There was a lot going on my life at the time, and as a highly sensitive person I am often unable to filter out certain types of difficult experiences. I absorb them, ruminate, and internalize other people’s insecurities. Eventually my despair serves a purpose — connecting me with greater awareness and understanding, and illuminating new insights. This lengthy and difficult process is necessary for my spiritual awakening. But I could have been writing to help me make sense of those experiences along the way.
When I get stuck, it is usually because my naughty, naughty inner muse is assisting me in this self-sabotage. And like unruly children who are neglected and unfed, that naughtiness comes from a lack of attention and nurturance which renders her incapable of engaging in a creative relationship with me. When I feed my inner muse, she astonishes me with her support and tender loving care; In other words, I am better able to invoke passion and love through the written word when I take care of myself and indulge my desires — regardless of how often I stare at a blank piece of paper or screen. Because my writing is so deeply connected to, and a part of, me — I need to be well in order to write well.
There are certain special things I like to do to feed my inner muse, like immersing myself in sunshine, bubble baths, ocean waves, and spectacular music, eating ripe peaches at the height of summer, and traveling to previously unfamiliar places. Daily rituals, like meditation and physical movement, also fill her heart with joy. I can also approach every moment with openness, wonder, and curiosity and engage with the world as my playground, rather than a battlefield. Neglect her, leave her hungry, and naughty girl will once again emerge. At every moment, I need to treat her, my most wise and beautiful inner self, with lovingkindness so she, and my writing, may flourish.
A few years ago, when visiting a major museum in the Mid-Atlantic area which shall remain unnamed, I was absolutely mortified when an employee — or perhaps it was a volunteer — handed me a device through which I was expected to listen to a narrative about the artwork I was about to view. I said to my mother who accompanied me at the time that it was like the scene in Amadeus when they perform the ballet without music. Art is meant to be personal and intimate; a group of people looking at the same piece but in their own little worlds listening to a streaming audio track in their headphones is practically sacrilegious.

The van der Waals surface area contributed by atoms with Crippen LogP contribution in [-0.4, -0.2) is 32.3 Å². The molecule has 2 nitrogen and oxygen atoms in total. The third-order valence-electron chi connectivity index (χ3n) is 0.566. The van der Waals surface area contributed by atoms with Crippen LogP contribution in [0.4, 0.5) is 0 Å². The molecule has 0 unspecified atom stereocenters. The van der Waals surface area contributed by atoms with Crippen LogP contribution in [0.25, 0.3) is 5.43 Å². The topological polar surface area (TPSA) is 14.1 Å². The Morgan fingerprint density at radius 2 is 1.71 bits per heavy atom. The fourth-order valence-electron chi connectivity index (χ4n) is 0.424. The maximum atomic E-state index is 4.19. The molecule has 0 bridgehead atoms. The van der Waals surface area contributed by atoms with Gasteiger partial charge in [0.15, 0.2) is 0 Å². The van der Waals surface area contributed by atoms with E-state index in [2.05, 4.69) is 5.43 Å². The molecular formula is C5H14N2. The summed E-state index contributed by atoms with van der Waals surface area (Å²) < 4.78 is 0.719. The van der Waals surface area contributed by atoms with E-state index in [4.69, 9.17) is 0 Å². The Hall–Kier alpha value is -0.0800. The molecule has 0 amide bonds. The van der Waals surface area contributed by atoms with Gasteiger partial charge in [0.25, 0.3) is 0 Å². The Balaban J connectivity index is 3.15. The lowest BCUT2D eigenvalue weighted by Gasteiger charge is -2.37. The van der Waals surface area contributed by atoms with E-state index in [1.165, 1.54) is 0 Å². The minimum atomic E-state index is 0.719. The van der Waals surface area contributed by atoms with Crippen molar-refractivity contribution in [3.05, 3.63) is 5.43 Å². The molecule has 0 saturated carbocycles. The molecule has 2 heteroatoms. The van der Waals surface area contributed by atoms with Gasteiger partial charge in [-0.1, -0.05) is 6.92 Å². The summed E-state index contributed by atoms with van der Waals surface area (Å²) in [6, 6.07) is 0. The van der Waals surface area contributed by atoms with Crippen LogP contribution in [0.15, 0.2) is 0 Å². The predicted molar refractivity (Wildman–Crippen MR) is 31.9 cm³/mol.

Is this trend a feeble attempt to make art accessible to more people? A response to declining budgets and volunteer availability? A cruel social experiment intended to update what some people see as antiquated traditions with modern technology? Whatever it is, I refuse to take part in it. If the museum cannot or will not provide the service of a friendly and knowledgeable guide, I would rather engage with text than passively listen to some unknown, unseen, distant person speak. So hand me a pamphlet, or allow me to find the text that is typically installed as part of every exhibit on my own, and spare me the headphones. Or I shall do my own research instead.
My resistance to the integration of new technology at art museums is not in any way a hesitation to dismantle the old order. In fact, I was an early computer adopter, writing simple programs when my age was still in the single digits, and I value what technology brings to our lives. But when it creates a distraction, noise, and separation among people it is, in my opinion, no longer serving a useful purpose.
I may be a snob, but I am an inclusive snob. I believe that all people have the right to enjoy good and beautiful things by virtue of their human nature (of course some people vehemently deny and reject this right, and who am I to argue with them). If indeed the headphone thing is what needs to be done to engage people in the fine arts community…no, I can’t accept that as the best or only solution. There must be other ways to make the arts come alive for people, like small group discussions led by artists or complementary art forms like film. And what could possibly be more engaging than opportunities to create art right in, or adjacent to, a museum when visitors’ souls and imaginations have been stirred and stoked?
Yes, the way we preserve, view, and appreciate art can and should be modernized and made accessible to more people. But let’s do it in a creative and inspiring way.